A key piece of evidence in the Bush administration's case against Iraq is being challenged in a report by independent experts who question whether thousands of high-strength aluminum tubes recently sought by Iraq were intended for a secret nuclear weapons program.

The White House last week said attempts by Iraq to acquire the tubes point to a clandestine program to make enriched uranium for nuclear bombs. But the experts say in a new report that the evidence is ambiguous, and in some ways contradicts what is known about Iraq's past nuclear efforts.

The report, from the Institute for Science and International Security, also contends that the Bush administration is trying to quiet dissent among its own analysts over how to interpret the evidence. The report, a draft of which was obtained by The Washington Post, was authored by David Albright, a physicist who investigated Iraq's nuclear weapons program following the 1991 Persian Gulf War as a member of the International Atomic Energy Agency's inspection team. The institute, headquartered in Washington, is an independent group that studies nuclear and other security issues.

"By themselves, these attempted procurements are not evidence that Iraq is in possession of, or close to possessing, nuclear weapons," the report said. "They do not provide evidence that Iraq has an operating centrifuge plant or when such a plant could be operational."

The controversy stems from shipments to Iraq of specialized aluminum metal that were seized en route by governments allied with the United States. A U.S. intelligence official confirmed that at least two such shipments were seized within the past 14 months, although he declined to give details. The Associated Press, citing sources familiar with the shipments, reported that one originated in China and was intercepted in Jordan.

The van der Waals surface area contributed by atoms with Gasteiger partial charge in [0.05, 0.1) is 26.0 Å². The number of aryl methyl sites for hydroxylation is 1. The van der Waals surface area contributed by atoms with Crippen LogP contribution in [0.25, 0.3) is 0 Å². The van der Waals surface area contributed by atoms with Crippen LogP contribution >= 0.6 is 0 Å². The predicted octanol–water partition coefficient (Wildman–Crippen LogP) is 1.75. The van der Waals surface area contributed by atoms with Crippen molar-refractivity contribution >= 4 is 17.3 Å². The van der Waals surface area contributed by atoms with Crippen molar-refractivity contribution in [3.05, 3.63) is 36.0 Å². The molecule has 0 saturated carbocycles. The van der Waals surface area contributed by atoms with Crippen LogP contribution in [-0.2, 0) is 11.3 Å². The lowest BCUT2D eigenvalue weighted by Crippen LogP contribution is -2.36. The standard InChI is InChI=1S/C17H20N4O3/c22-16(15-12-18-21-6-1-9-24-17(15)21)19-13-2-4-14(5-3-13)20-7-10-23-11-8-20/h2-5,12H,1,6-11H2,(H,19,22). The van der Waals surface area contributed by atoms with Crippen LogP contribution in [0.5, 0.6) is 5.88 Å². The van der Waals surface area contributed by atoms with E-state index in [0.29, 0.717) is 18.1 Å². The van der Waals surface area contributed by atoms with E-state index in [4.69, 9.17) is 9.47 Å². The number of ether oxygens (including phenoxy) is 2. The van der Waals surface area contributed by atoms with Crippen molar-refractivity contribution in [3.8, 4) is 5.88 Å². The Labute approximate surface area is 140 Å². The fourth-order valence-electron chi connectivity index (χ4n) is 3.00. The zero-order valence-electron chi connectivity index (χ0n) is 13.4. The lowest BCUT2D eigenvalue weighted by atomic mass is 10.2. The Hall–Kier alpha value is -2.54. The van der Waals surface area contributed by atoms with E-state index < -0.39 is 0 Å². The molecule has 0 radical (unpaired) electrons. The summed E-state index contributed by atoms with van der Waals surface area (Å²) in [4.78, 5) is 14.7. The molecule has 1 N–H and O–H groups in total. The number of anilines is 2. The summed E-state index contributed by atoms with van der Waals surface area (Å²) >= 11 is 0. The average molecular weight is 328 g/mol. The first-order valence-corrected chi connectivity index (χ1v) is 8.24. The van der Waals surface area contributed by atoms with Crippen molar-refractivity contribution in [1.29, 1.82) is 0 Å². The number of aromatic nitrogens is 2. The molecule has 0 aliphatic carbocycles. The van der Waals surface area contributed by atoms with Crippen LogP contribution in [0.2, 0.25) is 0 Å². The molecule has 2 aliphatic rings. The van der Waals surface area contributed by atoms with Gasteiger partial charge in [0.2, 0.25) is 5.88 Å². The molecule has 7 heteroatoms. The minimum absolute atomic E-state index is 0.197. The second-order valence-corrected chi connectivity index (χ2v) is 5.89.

The shipments sparked concern among U.S. intelligence analysts because of the potential use of such tubes in centrifuges, fast-spinning machines used in making enriched uranium for nuclear bombs. High-strength, heat-resistant metals are needed for centrifuge casings as well as for the rotors, which turn at up to 1,000 rotations per minute.

There is no evidence that any of the tubes reached Iraq. But in its white paper on Iraq released to the United Nations last week, the Bush administration cited the seized shipments as evidence that Iraq is actively seeking to develop nuclear weapons. Bush's national security adviser, Condoleezza Rice, said in a televised interview that the tubes "are only really suited for nuclear weapons programs, centrifuge programs."

Since then, U.S. officials have acknowledged differing opinions within the U.S. intelligence community about possible uses for the tubes -- with some experts contending that a more plausible explanation was that the aluminum was meant to build launch tubes for Iraq's artillery rockets.

"But the majority view, held by senior officials here, is that they were most likely intended for gas centrifuges," one U.S. intelligence official said in an interview.

The new report questions that conclusion on several grounds, most of them technical. It says the seized tubes were made of a kind of aluminum that is ill-suited for welding. Other specifications of the imported metal are at odds with what is known about Iraq's previous attempts to build centrifuges. In fact, the report said, Iraq had largely abandoned aluminum for other materials, such as specialized steel and carbon fiber, in its centrifuges at the time its nuclear program was destroyed by allied bombers in the Gulf War.

According to Albright, government experts on nuclear technology who dissented from the Bush administration's view told him they were expected to remain silent. Several Energy Department officials familiar with the aluminum shipments declined to comment.

The Bush administration has said aluminum parts like these were to be used to make enriched uranium.